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close this bookBoiling Point No. 25 - August 1991 (ITDG - ITDG, 1991, 36 p.)
View the document(introduction...)
View the documentFunding for Stove- Programmes
View the documentThe Ups and Downs of Stove Funding
View the documentTen Steps to Heaven
View the documentFuelwood a Burning Issue in Third World
View the documentEnergy Policies and the Greenhouse Effect
View the documentWorld Bank- Stoves Programme Funding
View the documentImproved Stove Programmes& Funders
View the documentStoves as Social Welfare Support
View the documentCulture-Specific Illustrations
View the documentCooking With Electricity
View the documentGate/GTZ News
View the documentBiomass Densification
View the documentAgricultural Residues In Farming Systems
View the documentConsultation on Indoor Air Pollution
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Improved Stove Programmes& Funders

The following is an extract from one of the papers presented at the WHO Geneva, June '91 meeting on smoke pollution. The final results of the EWC/FWD survey will be reported in a future edition of BP but this extract is included here because of its reference to funding.

Preliminary Results of the EWC/FWD Global Survey of Improved Cookstove Programmes

by J Ramakrishna of the East-West Centre, Honolulu, Hawaii.

A survey questionnaire was sent out to individuals and organizations implemeting improved cookstove programmes (ICPs) in September 1990. The impetus for this effort has 2 sources: the Foundation for Woodstove Dissemination (FOOD) wished to prepare a current and complete directory of improved cookstove programmes that would facilitate exchange of information within the world of improved cookstoves. The Environment and Policy Institute of the East-West Centre (EAPI-EWC) was starting a project that, among other outputs, was to produce a global review of ICPs.

The original questionnaire was sent to about 300 organizations. The 10-page questionnaire was translated into Spanish and French. The collaborators were Association Bois de Feu (ABF)and Centro Mesoamericano de Estudios Sobre Tecnologia Apropriada (CEMAT). The length and complexity of the original questionnaire were probably daunting to most recipients and few completed questionnaires were resumed. In order to boost the response rate, the questionnaire was pared down to 4 pages and sent out again in January of this year. The results presented here are an amalgamation of all responses received.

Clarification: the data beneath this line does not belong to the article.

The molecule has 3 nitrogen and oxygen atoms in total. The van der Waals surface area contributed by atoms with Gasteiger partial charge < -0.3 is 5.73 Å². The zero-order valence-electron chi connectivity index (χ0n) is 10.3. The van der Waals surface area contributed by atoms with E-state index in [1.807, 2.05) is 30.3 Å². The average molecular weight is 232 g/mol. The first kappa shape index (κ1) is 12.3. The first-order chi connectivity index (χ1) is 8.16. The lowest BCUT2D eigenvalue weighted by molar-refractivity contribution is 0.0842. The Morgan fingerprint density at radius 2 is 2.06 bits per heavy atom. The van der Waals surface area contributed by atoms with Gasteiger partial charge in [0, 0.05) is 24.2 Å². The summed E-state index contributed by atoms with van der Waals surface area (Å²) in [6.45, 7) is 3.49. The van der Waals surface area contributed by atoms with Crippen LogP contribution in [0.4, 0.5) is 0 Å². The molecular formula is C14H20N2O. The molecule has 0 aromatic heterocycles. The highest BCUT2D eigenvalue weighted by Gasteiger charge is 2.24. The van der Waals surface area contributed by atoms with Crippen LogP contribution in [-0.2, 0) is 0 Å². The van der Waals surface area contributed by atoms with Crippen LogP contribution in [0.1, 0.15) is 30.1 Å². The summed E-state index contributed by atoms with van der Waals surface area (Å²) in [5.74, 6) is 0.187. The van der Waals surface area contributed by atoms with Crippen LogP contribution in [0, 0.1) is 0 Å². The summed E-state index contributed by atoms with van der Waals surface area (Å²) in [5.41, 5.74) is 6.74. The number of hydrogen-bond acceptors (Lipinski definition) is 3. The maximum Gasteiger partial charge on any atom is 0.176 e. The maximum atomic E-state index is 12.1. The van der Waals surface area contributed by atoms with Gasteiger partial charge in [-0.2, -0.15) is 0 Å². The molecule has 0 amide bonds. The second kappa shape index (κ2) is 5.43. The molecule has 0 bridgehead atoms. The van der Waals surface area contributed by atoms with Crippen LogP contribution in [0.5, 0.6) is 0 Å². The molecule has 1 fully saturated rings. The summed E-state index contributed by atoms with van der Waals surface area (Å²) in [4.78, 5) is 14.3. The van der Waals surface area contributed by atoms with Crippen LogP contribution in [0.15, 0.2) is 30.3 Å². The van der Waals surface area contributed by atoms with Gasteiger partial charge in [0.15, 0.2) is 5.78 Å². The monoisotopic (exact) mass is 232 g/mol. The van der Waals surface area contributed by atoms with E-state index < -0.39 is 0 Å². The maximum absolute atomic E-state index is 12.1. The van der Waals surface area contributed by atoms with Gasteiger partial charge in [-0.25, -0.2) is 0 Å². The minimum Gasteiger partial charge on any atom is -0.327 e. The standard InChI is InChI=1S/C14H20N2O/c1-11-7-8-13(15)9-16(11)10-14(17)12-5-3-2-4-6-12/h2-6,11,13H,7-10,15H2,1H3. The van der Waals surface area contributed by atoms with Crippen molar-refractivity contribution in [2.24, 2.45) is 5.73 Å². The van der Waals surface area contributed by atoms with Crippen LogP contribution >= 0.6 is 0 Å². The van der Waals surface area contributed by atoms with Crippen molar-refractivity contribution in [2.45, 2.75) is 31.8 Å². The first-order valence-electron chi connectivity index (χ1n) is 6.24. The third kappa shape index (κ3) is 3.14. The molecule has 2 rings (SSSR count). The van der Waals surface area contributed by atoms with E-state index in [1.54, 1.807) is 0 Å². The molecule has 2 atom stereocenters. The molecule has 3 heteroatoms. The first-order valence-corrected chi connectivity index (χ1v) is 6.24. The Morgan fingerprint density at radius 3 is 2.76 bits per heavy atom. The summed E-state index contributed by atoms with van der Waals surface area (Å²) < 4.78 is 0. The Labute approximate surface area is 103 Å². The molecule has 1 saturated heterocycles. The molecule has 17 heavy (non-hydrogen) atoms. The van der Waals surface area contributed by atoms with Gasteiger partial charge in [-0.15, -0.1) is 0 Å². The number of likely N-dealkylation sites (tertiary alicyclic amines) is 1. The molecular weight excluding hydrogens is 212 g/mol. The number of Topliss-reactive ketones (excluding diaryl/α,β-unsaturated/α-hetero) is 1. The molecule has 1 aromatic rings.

This preliminary analysis is biased toward the quantitative portion of the questionnaire. The open-ended questions are yet to be analysed.

Table 1: Types of Organizations Implementing ICPs (n = 76)

Non-governmental organizations


Governmental agencies


Research institutes & universities


Semi-governmental agencies


International agencies


Consultancy firms




It should be noted that of the 104 projects that resumed completed questionnaires, only 17 disseminated more than 1000 ICs per month. The large majority of programmes appear to be small in size with monthly dissemination rates ranging in the tens and hundreds. China and India were not included in the survey.

Table 2: Survey Results on the Funding of ICPs

Source of funding

% of projects receiving funds from this source(n=90)

% of funding from this source

National government



State government



Foundations & charitable agencies



International aid agencies



Mixed sources, relative contributions unknown



Notes: the "Mixed" category includes combinations of the four categories listed above it. Out of a sample size of 70 projects, the average annual budget was US$88,796. Out of a sample size of 47 projects, the average total budget (to completion of the project) was US$ 361,215.

International funding sources varied widely from church groups and Band Aid to conventional aid agencies. The front-runner was GTZ, closely followed by UNDP, the World Bank and SIDA.